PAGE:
DENVER — New research out of the University of Cincinnati is believed to be the first to examine the relative impact of militarization and corruption on civilian populations. The findings reveal that a specific form of military organization—praetorian militarization—as well as national-level corruption—both adversely affect the well-being of citizens. The findings by Steve Carlton-Ford, a professor and head of the UC sociology department, and T. David Evans, a UC emeritus associate professor of sociology, will be presented at the 107th Annual Meeting of the American Sociological Association.
The researchers examined data from 148 countries over a 12-year period (1996-2008) to assess the relationship of militarization and corruption to the mortality rate of children under five years old. Independent of each other, the researchers found that praetorian militarization and general government and social corruption tend to increase the child mortality rate.
In democratic counties with a strong civil society, the government controls the military. Praetorian militaries, which have direct or indirect control over the government in power, typically are not found in democracies with a strong civil society. Generally small and highly funded, Praetorian militaries ordinarily operate in coup-prone countries.
The researchers write that historically, praetorian militaries have been common in Latin America, Africa, South and Southeast Asia, and the Middle East.
Countries the researchers rated as highly praetorian included Afghanistan, Democratic Republic of the Congo, India, Kenya, Pakistan, Saudi Arabia, Tajikistan, and Uganda.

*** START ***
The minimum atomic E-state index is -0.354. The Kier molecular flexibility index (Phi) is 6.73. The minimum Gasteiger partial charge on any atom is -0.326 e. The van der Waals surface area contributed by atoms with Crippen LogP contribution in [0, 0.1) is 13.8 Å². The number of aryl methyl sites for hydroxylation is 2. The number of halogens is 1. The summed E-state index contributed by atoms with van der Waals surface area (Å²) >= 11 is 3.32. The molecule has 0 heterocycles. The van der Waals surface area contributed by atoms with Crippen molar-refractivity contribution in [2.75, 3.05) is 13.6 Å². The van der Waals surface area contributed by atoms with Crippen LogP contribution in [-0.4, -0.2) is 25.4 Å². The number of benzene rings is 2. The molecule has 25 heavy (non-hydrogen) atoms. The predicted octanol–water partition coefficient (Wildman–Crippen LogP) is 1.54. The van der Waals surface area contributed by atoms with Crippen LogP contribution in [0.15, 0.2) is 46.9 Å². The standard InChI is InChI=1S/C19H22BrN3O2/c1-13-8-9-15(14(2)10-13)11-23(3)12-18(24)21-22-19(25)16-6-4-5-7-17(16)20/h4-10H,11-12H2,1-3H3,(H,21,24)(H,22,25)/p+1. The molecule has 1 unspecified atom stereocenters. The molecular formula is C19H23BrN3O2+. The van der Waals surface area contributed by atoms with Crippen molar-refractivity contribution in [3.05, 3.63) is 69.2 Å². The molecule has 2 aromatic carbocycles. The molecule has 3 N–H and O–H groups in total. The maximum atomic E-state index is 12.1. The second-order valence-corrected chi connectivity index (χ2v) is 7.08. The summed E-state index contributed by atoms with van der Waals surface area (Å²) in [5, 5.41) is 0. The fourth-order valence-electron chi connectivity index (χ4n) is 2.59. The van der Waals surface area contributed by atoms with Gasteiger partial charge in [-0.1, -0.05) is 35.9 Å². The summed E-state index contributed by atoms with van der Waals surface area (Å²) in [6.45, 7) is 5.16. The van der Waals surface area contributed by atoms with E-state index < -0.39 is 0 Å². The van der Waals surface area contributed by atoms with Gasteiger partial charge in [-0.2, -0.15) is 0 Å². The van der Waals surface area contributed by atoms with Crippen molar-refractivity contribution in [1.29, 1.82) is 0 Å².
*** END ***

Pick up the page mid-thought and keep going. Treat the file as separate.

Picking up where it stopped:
Countries the researchers rated as highly corrupt included Afghanistan, Democratic Republic of the Congo, Haiti, Iraq, Myanmar, Nigeria, Somalia, Sudan, Tajikistan, and Uzbekistan.
"Although praetorian militaries may be particularly prone to corruption, corruption is fairly widespread across different sectors of both the economy and the government," state the researchers.
"Countries with corrupt, non-democratic politics are also likely to have lower levels of economic well-being and to be at war; all of these factors can be expected to adversely affect civilian populations, pushing the child mortality rate higher. These characteristics—corruption, non-democratic governance, low levels of economic development, and armed conflict—all of which are associated with praetorian militarization, may actually be the source of poor life chances of the general population," explain the researchers.
According to the researchers, "Careful consideration should be made concerning whether to provide economic aid to countries where militarization and other factors mitigate against its use to benefit the general population."
The study was supported by funding from the UC Charles Phelps Taft Fund and the UC Department of Sociology.
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The paper, "The Development Impact of Militarization and Corruption," will be presented on Monday, Aug. 20, at 10:30 a.m. MDT in Denver, Colorado, at the American Sociological Association's 107th Annual Meeting.
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